Rightly called "the Mother Church of Northern Virginia," Pohick was the first permanent church in the colony to be established north of the Occoquan River, sometime prior to 1724.
Christmas was primarily a religious holiday in eighteenth-century Virginia. It was also, however, a festive occasion marked by visits between friends and relatives, celebratory parties, and public assemblies. As described by George Washington's correspondence, diaries, and cash accounts, Christmas at Mount Vernon followed a typical pattern for the region and time period.
Religion played a significant part in the observance of the holiday at Mount Vernon as the Washingtons frequently attended church on Christmas day. In 1770, for example, Christmas fell on a Tuesday. After going to nearby Pohick Church in the morning, the family returned to Mount Vernon for dinner. Similar patterns were followed in 1771 and 1772, when December 25 fell on a Wednesday and Friday.
The Washingtons preferred to spend the holiday with family and friends, and George and Martha frequently had guests over at Mount Vernon to celebrate Christmas. While at Mount Vernon guests were encouraged to make themselves at home and take part in typical seasonal activities. Hunting and foxhunting, for example, were particularly favored activities. Twice in 1768 and three times in both 1771 and 1773, George Washington went hunting with visiting friends between Christmas and Twelfth Night.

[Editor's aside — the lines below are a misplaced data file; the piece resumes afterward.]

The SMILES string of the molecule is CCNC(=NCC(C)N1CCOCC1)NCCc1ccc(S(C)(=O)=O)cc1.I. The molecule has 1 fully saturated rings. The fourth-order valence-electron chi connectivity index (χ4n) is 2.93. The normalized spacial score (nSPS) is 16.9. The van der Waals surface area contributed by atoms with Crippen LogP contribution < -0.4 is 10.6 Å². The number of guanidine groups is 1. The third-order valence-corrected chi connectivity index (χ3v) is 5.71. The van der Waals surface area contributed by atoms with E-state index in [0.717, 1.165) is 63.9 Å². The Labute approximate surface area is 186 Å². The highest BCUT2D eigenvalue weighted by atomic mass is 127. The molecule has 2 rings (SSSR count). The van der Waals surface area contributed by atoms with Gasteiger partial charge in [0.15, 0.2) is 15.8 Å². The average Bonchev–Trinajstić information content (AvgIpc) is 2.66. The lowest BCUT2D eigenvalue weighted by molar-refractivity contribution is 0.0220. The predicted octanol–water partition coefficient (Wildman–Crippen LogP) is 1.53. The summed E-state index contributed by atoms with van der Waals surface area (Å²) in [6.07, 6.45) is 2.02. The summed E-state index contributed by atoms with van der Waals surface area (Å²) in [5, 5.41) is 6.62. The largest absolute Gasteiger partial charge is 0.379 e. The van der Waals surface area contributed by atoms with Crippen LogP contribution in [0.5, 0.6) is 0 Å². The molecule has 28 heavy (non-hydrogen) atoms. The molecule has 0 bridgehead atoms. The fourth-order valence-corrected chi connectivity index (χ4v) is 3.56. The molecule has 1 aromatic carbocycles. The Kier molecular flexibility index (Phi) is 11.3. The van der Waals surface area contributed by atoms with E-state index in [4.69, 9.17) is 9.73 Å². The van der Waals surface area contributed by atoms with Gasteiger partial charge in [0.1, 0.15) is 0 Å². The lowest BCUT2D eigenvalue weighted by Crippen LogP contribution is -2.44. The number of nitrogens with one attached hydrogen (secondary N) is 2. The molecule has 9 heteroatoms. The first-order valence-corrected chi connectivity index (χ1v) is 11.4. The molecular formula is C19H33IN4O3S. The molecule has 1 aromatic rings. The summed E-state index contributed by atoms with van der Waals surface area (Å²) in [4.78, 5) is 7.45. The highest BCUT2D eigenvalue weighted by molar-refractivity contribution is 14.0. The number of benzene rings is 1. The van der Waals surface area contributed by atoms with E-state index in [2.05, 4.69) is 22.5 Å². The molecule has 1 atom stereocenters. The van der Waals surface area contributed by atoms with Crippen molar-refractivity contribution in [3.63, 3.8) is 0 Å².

There are, unfortunately, no surviving descriptions of a Christmas dinner at Mount Vernon and only a few indications of foods associated with this season. However, one of Martha Washington's cookbooks included a recipe for Christmas pie, a savory pastry including turkey, goose, pigeon, and chicken, baked and spiced with salt, black pepper, nutmeg, and cloves.
The Washingtons were not the only people at Mount Vernon observing the Christmas holiday. Evidence indicates that most servants and enslaved workers had four days off from work at Christmas. This time provided a rare opportunity to rest and visit with family and friends at Mount Vernon and on neighboring plantations. For a particular group of enslaved people, however, the Christmas holiday did not bring relief from their labor. Cooks, housemaids, waiters, and others working in the house were required to do extra work through the holiday, as the Washingtons hosted additional guests.
Many of the aspects that modern Americans would expect to find at Christmas time are of Germanic origin and, as a result, were unknown to the residents of Mount Vernon. However, the holiday was an important celebratory and religious event at the Mount Vernon Estate.
Mary V. Thompson
George Washington's Mount Vernon
Custis, George Washington Parke. Recollections and Private Memoirs of Washington. Philadelphia: J.W. Bradley, 1861.
Thompson, Mary V. "Christmas at Mount Vernon," Mount Vernon Ladies' Association Annual Report 1990. Mount Vernon, VA: Mount Vernon Ladies' Association, 1990, 24-30.